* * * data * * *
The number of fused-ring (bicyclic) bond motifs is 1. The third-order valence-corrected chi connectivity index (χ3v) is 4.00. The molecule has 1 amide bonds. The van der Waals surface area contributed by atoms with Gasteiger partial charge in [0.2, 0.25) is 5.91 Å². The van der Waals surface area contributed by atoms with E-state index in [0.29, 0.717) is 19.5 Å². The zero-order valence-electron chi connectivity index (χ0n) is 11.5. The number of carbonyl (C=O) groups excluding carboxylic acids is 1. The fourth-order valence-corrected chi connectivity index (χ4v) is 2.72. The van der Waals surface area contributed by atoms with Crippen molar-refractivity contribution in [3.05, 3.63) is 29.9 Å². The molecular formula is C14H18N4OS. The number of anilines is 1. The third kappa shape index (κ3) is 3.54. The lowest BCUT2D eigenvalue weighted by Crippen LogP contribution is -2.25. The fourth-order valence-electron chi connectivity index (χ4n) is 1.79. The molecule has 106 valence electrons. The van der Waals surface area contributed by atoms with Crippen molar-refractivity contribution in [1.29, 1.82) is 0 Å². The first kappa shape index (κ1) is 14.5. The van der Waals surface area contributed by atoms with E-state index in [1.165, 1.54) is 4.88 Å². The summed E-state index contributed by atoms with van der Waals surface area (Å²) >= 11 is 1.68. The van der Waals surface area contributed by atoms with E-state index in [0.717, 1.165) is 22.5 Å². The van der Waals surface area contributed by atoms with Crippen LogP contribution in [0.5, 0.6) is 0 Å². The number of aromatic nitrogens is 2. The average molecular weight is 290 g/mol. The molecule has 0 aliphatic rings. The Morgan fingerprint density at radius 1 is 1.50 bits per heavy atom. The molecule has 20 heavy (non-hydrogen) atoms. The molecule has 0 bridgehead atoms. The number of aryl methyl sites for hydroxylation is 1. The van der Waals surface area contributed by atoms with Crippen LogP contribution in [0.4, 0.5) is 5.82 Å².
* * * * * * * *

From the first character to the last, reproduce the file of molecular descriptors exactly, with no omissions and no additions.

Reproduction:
The number of fused-ring (bicyclic) bond motifs is 1. The third-order valence-corrected chi connectivity index (χ3v) is 4.00. The molecule has 1 amide bonds. The van der Waals surface area contributed by atoms with Gasteiger partial charge in [0.2, 0.25) is 5.91 Å². The van der Waals surface area contributed by atoms with E-state index in [0.29, 0.717) is 19.5 Å². The zero-order valence-electron chi connectivity index (χ0n) is 11.5. The number of carbonyl (C=O) groups excluding carboxylic acids is 1. The fourth-order valence-corrected chi connectivity index (χ4v) is 2.72. The van der Waals surface area contributed by atoms with Crippen molar-refractivity contribution in [3.05, 3.63) is 29.9 Å². The molecular formula is C14H18N4OS. The number of anilines is 1. The third kappa shape index (κ3) is 3.54. The lowest BCUT2D eigenvalue weighted by Crippen LogP contribution is -2.25. The fourth-order valence-electron chi connectivity index (χ4n) is 1.79. The molecule has 106 valence electrons. The van der Waals surface area contributed by atoms with Crippen molar-refractivity contribution in [1.29, 1.82) is 0 Å². The first kappa shape index (κ1) is 14.5. The van der Waals surface area contributed by atoms with E-state index in [1.165, 1.54) is 4.88 Å². The summed E-state index contributed by atoms with van der Waals surface area (Å²) >= 11 is 1.68. The van der Waals surface area contributed by atoms with E-state index in [0.717, 1.165) is 22.5 Å². The van der Waals surface area contributed by atoms with Crippen LogP contribution in [0.5, 0.6) is 0 Å². The number of aromatic nitrogens is 2. The average molecular weight is 290 g/mol. The molecule has 0 aliphatic rings. The Morgan fingerprint density at radius 1 is 1.50 bits per heavy atom. The molecule has 20 heavy (non-hydrogen) atoms. The molecule has 0 bridgehead atoms. The number of aryl methyl sites for hydroxylation is 1. The van der Waals surface area contributed by atoms with Crippen LogP contribution in [0.4, 0.5) is 5.82 Å².